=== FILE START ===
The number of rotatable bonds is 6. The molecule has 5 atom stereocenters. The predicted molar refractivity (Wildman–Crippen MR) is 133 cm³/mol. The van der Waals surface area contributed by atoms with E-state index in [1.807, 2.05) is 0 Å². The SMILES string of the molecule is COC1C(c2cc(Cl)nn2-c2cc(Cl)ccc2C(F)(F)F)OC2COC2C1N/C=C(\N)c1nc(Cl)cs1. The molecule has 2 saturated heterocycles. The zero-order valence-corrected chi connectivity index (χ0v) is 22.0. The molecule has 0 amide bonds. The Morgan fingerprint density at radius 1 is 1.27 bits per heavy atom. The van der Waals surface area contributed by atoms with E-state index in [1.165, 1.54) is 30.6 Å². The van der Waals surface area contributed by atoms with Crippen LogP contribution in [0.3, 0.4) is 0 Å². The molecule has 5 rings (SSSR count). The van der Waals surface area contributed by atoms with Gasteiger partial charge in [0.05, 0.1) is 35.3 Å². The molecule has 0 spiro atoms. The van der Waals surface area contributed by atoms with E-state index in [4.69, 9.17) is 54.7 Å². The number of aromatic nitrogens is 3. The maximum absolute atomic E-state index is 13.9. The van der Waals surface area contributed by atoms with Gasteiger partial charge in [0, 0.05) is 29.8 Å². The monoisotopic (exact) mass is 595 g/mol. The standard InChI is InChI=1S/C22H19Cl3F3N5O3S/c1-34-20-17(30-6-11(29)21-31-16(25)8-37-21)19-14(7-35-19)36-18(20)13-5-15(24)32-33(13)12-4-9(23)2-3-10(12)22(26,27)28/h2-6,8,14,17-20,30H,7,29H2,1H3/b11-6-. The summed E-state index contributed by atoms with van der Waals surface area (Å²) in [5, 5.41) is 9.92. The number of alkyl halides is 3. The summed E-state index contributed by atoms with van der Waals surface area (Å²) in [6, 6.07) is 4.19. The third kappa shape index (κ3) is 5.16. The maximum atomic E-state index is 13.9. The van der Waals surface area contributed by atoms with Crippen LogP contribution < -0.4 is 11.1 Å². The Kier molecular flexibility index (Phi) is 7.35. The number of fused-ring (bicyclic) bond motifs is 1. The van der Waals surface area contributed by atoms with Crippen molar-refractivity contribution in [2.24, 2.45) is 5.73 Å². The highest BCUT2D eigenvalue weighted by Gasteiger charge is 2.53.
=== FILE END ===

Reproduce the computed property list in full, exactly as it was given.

The number of rotatable bonds is 6. The molecule has 5 atom stereocenters. The predicted molar refractivity (Wildman–Crippen MR) is 133 cm³/mol. The van der Waals surface area contributed by atoms with E-state index in [1.807, 2.05) is 0 Å². The SMILES string of the molecule is COC1C(c2cc(Cl)nn2-c2cc(Cl)ccc2C(F)(F)F)OC2COC2C1N/C=C(\N)c1nc(Cl)cs1. The molecule has 2 saturated heterocycles. The zero-order valence-corrected chi connectivity index (χ0v) is 22.0. The molecule has 0 amide bonds. The Morgan fingerprint density at radius 1 is 1.27 bits per heavy atom. The van der Waals surface area contributed by atoms with E-state index in [1.165, 1.54) is 30.6 Å². The van der Waals surface area contributed by atoms with Crippen LogP contribution in [0.3, 0.4) is 0 Å². The molecule has 5 rings (SSSR count). The van der Waals surface area contributed by atoms with Gasteiger partial charge in [0.05, 0.1) is 35.3 Å². The molecule has 0 spiro atoms. The van der Waals surface area contributed by atoms with E-state index in [4.69, 9.17) is 54.7 Å². The number of aromatic nitrogens is 3. The maximum absolute atomic E-state index is 13.9. The van der Waals surface area contributed by atoms with Gasteiger partial charge in [0, 0.05) is 29.8 Å². The monoisotopic (exact) mass is 595 g/mol. The standard InChI is InChI=1S/C22H19Cl3F3N5O3S/c1-34-20-17(30-6-11(29)21-31-16(25)8-37-21)19-14(7-35-19)36-18(20)13-5-15(24)32-33(13)12-4-9(23)2-3-10(12)22(26,27)28/h2-6,8,14,17-20,30H,7,29H2,1H3/b11-6-. The summed E-state index contributed by atoms with van der Waals surface area (Å²) in [5, 5.41) is 9.92. The number of alkyl halides is 3. The summed E-state index contributed by atoms with van der Waals surface area (Å²) in [6, 6.07) is 4.19. The third kappa shape index (κ3) is 5.16. The maximum atomic E-state index is 13.9. The van der Waals surface area contributed by atoms with Crippen LogP contribution < -0.4 is 11.1 Å². The Kier molecular flexibility index (Phi) is 7.35. The number of fused-ring (bicyclic) bond motifs is 1. The van der Waals surface area contributed by atoms with Crippen molar-refractivity contribution in [2.24, 2.45) is 5.73 Å². The highest BCUT2D eigenvalue weighted by Gasteiger charge is 2.53.